THE BRITISH LIBRARY

Medieval manuscripts blog

92 posts categorized "Greek"

13 January 2017

New PhD Placements: Greek Papyri in the British Library

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The British Library is offering a PhD placement opportunity for a student working on Greek papyri. This three-month placement will allow someone studying various aspects of Greek literature, papyrology, Late Antique history and religion to have first-hand experience with the ancient sources preserved in one of the world’s most renowned collections of papyri.

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Fragments from a papyrus scroll containing Sophocles’ play ‘The Trackers’ (Ichneutae), 2nd half of the 2nd century, Egypt (Papyrus 2068)

The British Library houses one of the most important collections of Greek papyri in the world, comprising unique witnesses of Greek classical literature, early biblical and Christian fragments and a large corpus of Greek documentary papyri. This collection of more than 3000 Greek papyri will now be digitised and then published online with new catalogue entries over the next few years. The PhD placement student will contribute towards the cataloguing associated with this digitisation project, enabling the digitised images to be described and published in the Library’s online catalogue and viewer. The placement student will also contribute to the Medieval Manuscripts Blog and Twitter feed and to Library events in order to promote the papyrus collection and its international importance for the study of Antiquity.

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The Bear Papyrus, Fragment of an illuminated papyrus, Egypt, 3rd–6th century (Papyrus 3053)

In addition to the fascinating challenges of dealing with world-famous treasures (such as Aristotle’s Constitution of the Athenians or the Egerton Gospel) or hitherto unpublished fragments, the placement student will get an insight into the daily life of the British Library’s collection. He or she will assist in the selection and delivery of the material, liaising with colleagues in the Library’s conservation and imaging studios, and checking image quality.

View a full placement profile.

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Fragment from the Anonymus Londiniensis Papyrus, one of the most important medical papyri surviving from Antiquity, Egypt, 1st century (Papyrus 137)

Funding

This is an unpaid professional development opportunity, which is open to current PhD researchers as part of the Library’s PhD placement scheme. To apply, applicants need to have the support of their PhD supervisor and their department’s Graduate Tutor (or equivalent senior academic manager). The British Library PhD placement scheme has been developed in consultation with Higher Education partners and stakeholders to provide opportunities for PhD students to develop and apply their research skills outside the university sector. Please note that the Library itself is not able to provide payment to placement students, nor can it provide costs for daily commuting or relocation to the site of the placement. Students applying for a placement at the Library are expected to consult their HEI or Doctoral Training Partnership/Doctoral Training Centre to ascertain what funding is available to support them. The Library strongly recommends to HEIs that a PhD student given approval to undertake a placement is in receipt of a stipend for the duration of the placement.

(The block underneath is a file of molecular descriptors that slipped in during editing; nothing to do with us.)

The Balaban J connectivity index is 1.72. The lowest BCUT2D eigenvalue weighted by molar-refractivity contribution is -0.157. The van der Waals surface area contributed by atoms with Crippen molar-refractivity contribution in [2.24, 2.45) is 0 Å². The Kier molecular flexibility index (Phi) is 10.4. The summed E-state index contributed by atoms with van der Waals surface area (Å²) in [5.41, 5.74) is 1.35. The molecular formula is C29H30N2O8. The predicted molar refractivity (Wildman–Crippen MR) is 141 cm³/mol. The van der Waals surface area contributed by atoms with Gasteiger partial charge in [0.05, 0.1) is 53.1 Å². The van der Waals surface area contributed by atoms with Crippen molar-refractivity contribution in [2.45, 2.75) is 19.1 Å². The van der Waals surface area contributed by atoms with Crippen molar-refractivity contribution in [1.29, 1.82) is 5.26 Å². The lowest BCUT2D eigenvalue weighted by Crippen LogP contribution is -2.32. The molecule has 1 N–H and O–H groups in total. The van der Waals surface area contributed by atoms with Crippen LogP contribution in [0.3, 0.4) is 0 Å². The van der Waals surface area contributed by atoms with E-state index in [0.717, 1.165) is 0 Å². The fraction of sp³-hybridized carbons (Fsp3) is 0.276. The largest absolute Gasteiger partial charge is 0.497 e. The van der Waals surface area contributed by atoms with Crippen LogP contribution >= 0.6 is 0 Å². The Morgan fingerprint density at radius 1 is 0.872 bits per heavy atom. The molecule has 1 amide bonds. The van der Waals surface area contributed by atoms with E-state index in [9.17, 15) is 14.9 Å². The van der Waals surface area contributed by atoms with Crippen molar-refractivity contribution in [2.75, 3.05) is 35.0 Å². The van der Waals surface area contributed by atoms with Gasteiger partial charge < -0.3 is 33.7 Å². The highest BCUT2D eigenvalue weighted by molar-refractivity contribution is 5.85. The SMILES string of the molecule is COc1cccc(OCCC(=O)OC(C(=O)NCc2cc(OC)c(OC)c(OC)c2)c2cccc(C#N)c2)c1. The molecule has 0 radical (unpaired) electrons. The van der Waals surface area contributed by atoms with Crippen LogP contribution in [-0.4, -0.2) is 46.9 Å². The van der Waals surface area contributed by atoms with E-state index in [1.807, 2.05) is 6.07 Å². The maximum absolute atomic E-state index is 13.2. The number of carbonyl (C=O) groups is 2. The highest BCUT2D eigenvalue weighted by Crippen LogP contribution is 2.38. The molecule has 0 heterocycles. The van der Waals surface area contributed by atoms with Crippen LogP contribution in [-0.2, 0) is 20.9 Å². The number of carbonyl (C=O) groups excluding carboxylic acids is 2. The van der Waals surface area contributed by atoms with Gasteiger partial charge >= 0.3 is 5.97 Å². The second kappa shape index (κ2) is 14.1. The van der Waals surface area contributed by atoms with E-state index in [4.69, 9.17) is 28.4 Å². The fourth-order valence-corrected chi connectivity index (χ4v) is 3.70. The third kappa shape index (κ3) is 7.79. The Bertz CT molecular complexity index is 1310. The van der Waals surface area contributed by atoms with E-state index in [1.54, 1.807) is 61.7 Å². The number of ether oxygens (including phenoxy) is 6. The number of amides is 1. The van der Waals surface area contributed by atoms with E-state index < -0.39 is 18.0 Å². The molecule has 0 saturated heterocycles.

Application guidelines

For full application guidelines and profiles of the other placement opportunities being offered under this scheme, visit the Library’s Research Collaboration webpages.

The application deadline is 20 February 2017.

For any queries about this placement opportunity, please contact Research.Development@bl.uk

 

12 December 2016

Explore our Greek Manuscripts Online

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The British Library has now digitised and published online more than 900 Greek manuscripts. Alongside the digital collections of the Bibliotheca Vaticana and the Laurenziana in Florence, our online holding is one of the largest such repositories in the world. Available are high resolution colour images of each manuscript, including flyleaves and bindings, with an up-to-date description of its content and codicological features, and an extensive bibliography.

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Embossed silver and gold plate, depicting Chirst flanked by the Virgin Mary and John the Baptist, surrounded by symbols of the Evangelists, from the binding of a 13th-century Gospel book: Add MS 37007

The British Library's online collections of Greek manuscripts range from precious early manuscripts of Classical literature and science to Syriac-Greek palimpsests to the most precious monuments of Byzantine book illustrations and18th-century Greek translations of Moliere. This diverse content can now be explored online in three different ways.

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Depiction of the call of David to be a King by Samuel, in the Theodore Psalter, Constantinople, 1066: Add MS 19352, f. 27v

Using the Library's Explore the Archives and Manuscripts, you can search for any names, places and keywords — including authors, titles, scribes and owners — in the descriptions of hundreds of Greek manuscripts. Once an item has been identified, a link (“I want this”) enables the user to order the original manuscript to the Reading Room in London or to view its full digital version online.